He is much younger than Stubbs, and has rooms in the upstairs of Stubbs' house. But now, he is enjoying making the rounds to the local booksellers. He has left his bundle at Low's while he ventures into a shop near London's Tottenham Court Road. He has always been satisfied with the business practice of Allan Leslie, the old man who owns the shop, and has often found surprises there. Unfortunately, this time the surprise has nothing to do with books. The story, by the way is in the first person, told by Boyle.
    As he is creating another pile which he plans to purchase, he becomes aware that he smells gas. There is no one around, and he knows there is a gas burner in the back room because he's seen Leslie light it and put a kettle on. He finds it even more surprising that the door is bolted from the outside. Upon opening it, he sees two dead bodies on the floor. One is Leslie, and the other a man by the name of Cecil Baird. And he is unable to turn the gas off. He calls the police.
    Then he decides he better also call Chief Inspector Reginald Bishop at Scotland Yard.

   "I say, Bishop," I said, " I seem to have stumbled into a bit more death."
   His voice was weary as he answered me, "You would. What is it this time?"

    The police arrive, then Bishop.

   A figure like a large and well-fed Persian cat suddenly materialized in the door of the shop. It was Chief Inspector Bishop. Beneath a black homburg his eyes looked weary. He would have scowled at me but it would have required too much energy.
   "Hullo, Max," he said slowly, "I see you're in trouble again. If I had my way both you and the Professor would be serving life sentences. That would be the only way to keep you out of mischief. Though," his voice was tired, "I suppose that even on Dartmoor the Professor would find some trouble to run into."

    Now, the attitude of the Professor is totally opposite. He too, soon arrives, unannounced and uninvited, or so Boyle thinks. And he is always referred to as "the old man."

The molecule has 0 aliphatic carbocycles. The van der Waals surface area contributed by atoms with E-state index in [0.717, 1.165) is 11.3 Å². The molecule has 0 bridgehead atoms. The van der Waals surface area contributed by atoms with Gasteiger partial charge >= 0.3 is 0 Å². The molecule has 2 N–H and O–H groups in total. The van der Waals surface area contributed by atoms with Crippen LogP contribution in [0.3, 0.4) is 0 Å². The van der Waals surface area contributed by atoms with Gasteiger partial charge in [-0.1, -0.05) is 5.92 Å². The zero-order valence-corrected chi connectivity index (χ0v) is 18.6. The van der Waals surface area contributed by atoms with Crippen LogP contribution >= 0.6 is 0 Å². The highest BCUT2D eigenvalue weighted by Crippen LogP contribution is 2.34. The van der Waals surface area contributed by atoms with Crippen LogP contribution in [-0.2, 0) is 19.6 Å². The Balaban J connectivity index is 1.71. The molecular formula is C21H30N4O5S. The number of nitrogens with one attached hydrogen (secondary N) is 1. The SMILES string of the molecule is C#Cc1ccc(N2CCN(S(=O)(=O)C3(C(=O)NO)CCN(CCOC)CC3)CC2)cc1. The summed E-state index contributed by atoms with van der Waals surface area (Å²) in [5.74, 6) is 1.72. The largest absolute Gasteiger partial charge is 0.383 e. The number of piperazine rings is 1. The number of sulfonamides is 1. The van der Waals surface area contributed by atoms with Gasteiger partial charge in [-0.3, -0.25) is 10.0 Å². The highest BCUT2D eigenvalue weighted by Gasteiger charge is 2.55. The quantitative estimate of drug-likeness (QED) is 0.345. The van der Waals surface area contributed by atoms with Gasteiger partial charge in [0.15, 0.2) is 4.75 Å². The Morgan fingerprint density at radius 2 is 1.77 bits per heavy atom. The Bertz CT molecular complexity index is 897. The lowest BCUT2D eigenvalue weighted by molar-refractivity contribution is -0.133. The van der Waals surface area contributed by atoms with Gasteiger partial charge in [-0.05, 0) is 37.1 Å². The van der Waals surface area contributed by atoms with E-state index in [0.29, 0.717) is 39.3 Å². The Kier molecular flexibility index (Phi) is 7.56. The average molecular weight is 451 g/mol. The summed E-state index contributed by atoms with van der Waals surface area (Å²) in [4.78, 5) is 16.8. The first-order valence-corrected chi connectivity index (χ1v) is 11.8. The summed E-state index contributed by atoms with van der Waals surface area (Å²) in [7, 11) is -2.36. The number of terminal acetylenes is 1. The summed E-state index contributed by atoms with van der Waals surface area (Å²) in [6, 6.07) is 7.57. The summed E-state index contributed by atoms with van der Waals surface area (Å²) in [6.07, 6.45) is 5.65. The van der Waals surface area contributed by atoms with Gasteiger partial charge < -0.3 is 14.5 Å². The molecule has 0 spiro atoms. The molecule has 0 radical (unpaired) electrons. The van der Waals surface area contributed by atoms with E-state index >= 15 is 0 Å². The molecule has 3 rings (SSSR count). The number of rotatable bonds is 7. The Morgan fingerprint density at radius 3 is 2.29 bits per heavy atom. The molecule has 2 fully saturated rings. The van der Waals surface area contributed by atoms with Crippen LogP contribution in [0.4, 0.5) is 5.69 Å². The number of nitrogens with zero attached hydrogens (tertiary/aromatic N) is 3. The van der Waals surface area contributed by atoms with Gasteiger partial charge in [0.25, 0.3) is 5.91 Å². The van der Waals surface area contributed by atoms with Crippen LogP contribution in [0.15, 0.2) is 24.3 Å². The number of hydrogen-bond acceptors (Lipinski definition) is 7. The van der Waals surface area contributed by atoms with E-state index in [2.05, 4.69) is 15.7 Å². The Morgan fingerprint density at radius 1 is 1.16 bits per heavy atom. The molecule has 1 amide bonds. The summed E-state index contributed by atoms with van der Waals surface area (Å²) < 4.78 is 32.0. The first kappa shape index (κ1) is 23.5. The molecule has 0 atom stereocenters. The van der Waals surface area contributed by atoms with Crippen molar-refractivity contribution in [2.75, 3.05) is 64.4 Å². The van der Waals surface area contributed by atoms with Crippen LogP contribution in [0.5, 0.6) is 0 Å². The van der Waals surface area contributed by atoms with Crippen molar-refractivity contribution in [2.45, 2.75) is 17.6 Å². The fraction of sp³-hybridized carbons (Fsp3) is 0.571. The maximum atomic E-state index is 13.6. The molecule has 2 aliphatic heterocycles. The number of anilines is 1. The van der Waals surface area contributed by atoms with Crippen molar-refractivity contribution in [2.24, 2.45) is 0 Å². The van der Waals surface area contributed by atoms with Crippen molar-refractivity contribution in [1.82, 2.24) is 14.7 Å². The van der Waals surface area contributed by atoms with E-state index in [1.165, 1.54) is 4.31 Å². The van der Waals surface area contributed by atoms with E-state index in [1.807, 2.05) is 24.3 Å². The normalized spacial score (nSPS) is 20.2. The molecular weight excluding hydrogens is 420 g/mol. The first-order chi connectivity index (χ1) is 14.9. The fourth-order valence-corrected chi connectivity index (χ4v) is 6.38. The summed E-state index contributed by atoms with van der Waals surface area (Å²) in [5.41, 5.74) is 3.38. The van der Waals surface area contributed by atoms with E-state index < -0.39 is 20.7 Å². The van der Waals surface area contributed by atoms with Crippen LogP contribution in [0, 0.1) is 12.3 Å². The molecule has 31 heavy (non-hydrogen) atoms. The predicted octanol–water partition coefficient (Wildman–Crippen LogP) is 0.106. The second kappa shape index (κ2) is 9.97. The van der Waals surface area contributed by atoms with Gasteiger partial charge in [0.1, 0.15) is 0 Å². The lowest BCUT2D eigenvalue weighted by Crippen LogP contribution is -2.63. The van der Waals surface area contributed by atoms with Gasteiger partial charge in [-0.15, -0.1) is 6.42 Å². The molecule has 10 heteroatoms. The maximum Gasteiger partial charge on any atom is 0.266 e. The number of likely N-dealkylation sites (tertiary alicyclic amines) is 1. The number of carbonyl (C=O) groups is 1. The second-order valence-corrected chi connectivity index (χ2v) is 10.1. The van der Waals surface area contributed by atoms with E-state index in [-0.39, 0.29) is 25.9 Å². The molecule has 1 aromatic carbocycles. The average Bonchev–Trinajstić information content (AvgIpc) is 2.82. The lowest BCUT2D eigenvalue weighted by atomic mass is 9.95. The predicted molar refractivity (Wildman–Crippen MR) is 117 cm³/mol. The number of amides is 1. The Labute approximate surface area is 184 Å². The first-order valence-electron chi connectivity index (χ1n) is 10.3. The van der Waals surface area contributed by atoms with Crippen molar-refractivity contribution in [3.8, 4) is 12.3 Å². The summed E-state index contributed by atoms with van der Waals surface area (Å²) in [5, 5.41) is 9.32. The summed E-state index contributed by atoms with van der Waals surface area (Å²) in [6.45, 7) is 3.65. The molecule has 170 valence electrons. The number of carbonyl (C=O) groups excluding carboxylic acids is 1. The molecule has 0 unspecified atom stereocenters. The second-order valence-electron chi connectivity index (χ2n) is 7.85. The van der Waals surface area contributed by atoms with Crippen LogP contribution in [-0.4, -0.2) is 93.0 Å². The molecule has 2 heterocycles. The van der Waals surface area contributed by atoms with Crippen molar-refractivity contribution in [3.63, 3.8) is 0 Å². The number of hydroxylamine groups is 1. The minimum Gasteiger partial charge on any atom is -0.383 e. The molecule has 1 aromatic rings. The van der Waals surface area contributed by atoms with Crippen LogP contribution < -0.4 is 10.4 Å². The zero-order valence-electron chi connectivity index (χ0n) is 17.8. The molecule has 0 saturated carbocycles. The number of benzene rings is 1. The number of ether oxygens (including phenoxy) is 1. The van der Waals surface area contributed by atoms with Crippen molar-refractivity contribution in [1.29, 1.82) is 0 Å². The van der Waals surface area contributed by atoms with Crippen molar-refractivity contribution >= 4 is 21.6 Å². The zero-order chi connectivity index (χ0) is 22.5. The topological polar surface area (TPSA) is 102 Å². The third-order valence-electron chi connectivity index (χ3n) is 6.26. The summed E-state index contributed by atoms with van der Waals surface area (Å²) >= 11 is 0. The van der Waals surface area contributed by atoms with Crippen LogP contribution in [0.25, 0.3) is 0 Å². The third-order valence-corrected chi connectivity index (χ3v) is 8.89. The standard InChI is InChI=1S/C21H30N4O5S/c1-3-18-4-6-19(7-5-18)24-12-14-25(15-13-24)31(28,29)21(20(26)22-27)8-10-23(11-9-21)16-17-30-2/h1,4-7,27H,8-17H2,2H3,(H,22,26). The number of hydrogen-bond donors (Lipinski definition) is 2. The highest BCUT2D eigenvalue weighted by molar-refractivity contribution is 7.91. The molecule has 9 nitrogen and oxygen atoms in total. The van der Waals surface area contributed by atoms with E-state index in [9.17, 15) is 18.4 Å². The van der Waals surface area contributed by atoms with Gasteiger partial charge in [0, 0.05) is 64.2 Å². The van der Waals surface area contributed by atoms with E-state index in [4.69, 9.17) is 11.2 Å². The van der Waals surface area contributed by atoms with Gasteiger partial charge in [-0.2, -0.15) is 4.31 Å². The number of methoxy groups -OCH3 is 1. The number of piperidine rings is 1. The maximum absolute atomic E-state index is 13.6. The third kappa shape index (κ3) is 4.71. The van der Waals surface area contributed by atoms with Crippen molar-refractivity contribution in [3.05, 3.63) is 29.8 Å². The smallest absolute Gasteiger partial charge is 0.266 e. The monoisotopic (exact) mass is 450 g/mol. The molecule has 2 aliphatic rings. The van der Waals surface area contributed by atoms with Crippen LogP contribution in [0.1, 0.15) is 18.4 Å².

"Ullo, Max," he boomed cheerfully, findin' more bodies for me to play wi,' eh? That's the boy."
   "How the hell, why the likewise did you get here or are you here?" I howled in a muddled way.
   He pursed his lips and tried to look mysterious, but saw that I was really annoyed.
   "Oh," his voice was as airy as Hyde Park, "the Chief Inspector who always has me best interests at heart, rang me up an' told me that ye'd been getting' into a bit o' trouble, so I came rushin' along as fast as I could to get ye out o' it. I got a kindly character. That's me trouble. I can't let me assistant get into trouble wi' out tryin' to help him out o' it."

    In any case, they make an interesting discovery. The gas has shut off by itself, and the reason Max couldn't turn it off is that the turn-cock was not only rusted, but had not been used for a long time. Max swore he had seen Leslie use the burner and he was right. They find a meter on the wall, and all it required was a penny to turn on the gas, and when the penny's worth was used up, it shut off. But further investigation reveals that both men had been hit on the back of the head. It was the blow to the head that killed Leslie, not the gas, but Cecil Baird had not been dead when the gas was turned on.
    There is one more especially important character here, and that is the elderly niece of Leslie. Her name is Miss Alice Wright, and she also kept house for him.

   The shop was entered by a small woman of about seventy. She could not have been any older, but her clothes belonged to a much earlier date. She wore a sort of turban hat pinned to the mathematical crown of her head. This hat was a remarkable piece of architecture. It seemed to have been the recipient of not only a harvest offering, but of the morgue of the ornithological department of the Zoo—feathers of lovebirds and wings of ortlans disported themselves among bunches of artificial wheat, cherries and various flowers that never were on wayside or in woodland.

    Of course, all Max wants to do is get himself ready for his vacation. He ties the bundle of books he has chosen and puts his name on them, so that he can purchase them from whoever is in charge of Leslie's estate. But, of course, his vacation is not to be.
    The three begin their investigation, and compile a list of people who did business with Leslie on a regular basis. It did not take them long to discover that Leslie was not the innocent man that he appeared to be. He was not only dealing in obscene books, but in stolen ones, too. And further investigation leads them to the fact that Cecil Baird was a blackmailer, and knew nasty secrets about Leslie and about his associates.
    One by one we go through the list of men, and they all seem like they could be guilty, have no alibis as to where they were when the murder took place, and are less than enthusiastic about cooperating with the police.
    Anyways, I'll leave it at that. This could hardly be called a thriller, I must say. It's not like there's a killer on the loose, so there is not that page-turning tension throughout that you find in other writers who specialize in murder-mysteries. Still, it is so entertaining and so easy to read, that you won't want to put it down once you pick it up. I'm looking forward to reading his other books.